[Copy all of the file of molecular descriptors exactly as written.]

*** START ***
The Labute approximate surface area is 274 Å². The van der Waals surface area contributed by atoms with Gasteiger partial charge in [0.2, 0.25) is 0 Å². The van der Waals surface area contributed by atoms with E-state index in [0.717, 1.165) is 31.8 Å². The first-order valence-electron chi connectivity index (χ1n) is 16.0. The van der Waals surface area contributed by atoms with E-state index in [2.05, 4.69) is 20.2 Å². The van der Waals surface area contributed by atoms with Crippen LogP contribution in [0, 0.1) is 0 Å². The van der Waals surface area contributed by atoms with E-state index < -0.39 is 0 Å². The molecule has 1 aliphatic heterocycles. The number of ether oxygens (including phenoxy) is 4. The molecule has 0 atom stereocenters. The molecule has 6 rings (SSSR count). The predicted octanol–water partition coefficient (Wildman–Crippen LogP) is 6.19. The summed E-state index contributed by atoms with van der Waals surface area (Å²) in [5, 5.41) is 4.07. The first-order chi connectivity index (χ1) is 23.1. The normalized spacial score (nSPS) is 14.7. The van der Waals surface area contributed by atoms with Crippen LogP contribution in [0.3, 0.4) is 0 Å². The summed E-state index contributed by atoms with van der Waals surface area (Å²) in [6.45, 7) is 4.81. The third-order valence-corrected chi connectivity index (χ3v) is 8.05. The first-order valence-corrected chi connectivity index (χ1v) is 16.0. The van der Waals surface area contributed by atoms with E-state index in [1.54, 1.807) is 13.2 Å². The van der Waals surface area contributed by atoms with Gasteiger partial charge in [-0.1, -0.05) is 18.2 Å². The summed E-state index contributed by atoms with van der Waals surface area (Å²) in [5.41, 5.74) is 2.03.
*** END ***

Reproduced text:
The Labute approximate surface area is 274 Å². The van der Waals surface area contributed by atoms with Gasteiger partial charge in [0.2, 0.25) is 0 Å². The van der Waals surface area contributed by atoms with E-state index in [0.717, 1.165) is 31.8 Å². The first-order valence-electron chi connectivity index (χ1n) is 16.0. The van der Waals surface area contributed by atoms with E-state index in [2.05, 4.69) is 20.2 Å². The van der Waals surface area contributed by atoms with Crippen LogP contribution in [0, 0.1) is 0 Å². The van der Waals surface area contributed by atoms with E-state index < -0.39 is 0 Å². The molecule has 1 aliphatic heterocycles. The number of ether oxygens (including phenoxy) is 4. The molecule has 0 atom stereocenters. The molecule has 6 rings (SSSR count). The predicted octanol–water partition coefficient (Wildman–Crippen LogP) is 6.19. The summed E-state index contributed by atoms with van der Waals surface area (Å²) in [5, 5.41) is 4.07. The first-order chi connectivity index (χ1) is 23.1. The normalized spacial score (nSPS) is 14.7. The van der Waals surface area contributed by atoms with Crippen LogP contribution in [0.3, 0.4) is 0 Å². The summed E-state index contributed by atoms with van der Waals surface area (Å²) in [6.45, 7) is 4.81. The third-order valence-corrected chi connectivity index (χ3v) is 8.05. The first-order valence-corrected chi connectivity index (χ1v) is 16.0. The van der Waals surface area contributed by atoms with E-state index in [1.54, 1.807) is 13.2 Å². The van der Waals surface area contributed by atoms with Gasteiger partial charge in [-0.1, -0.05) is 18.2 Å². The summed E-state index contributed by atoms with van der Waals surface area (Å²) in [5.41, 5.74) is 2.03.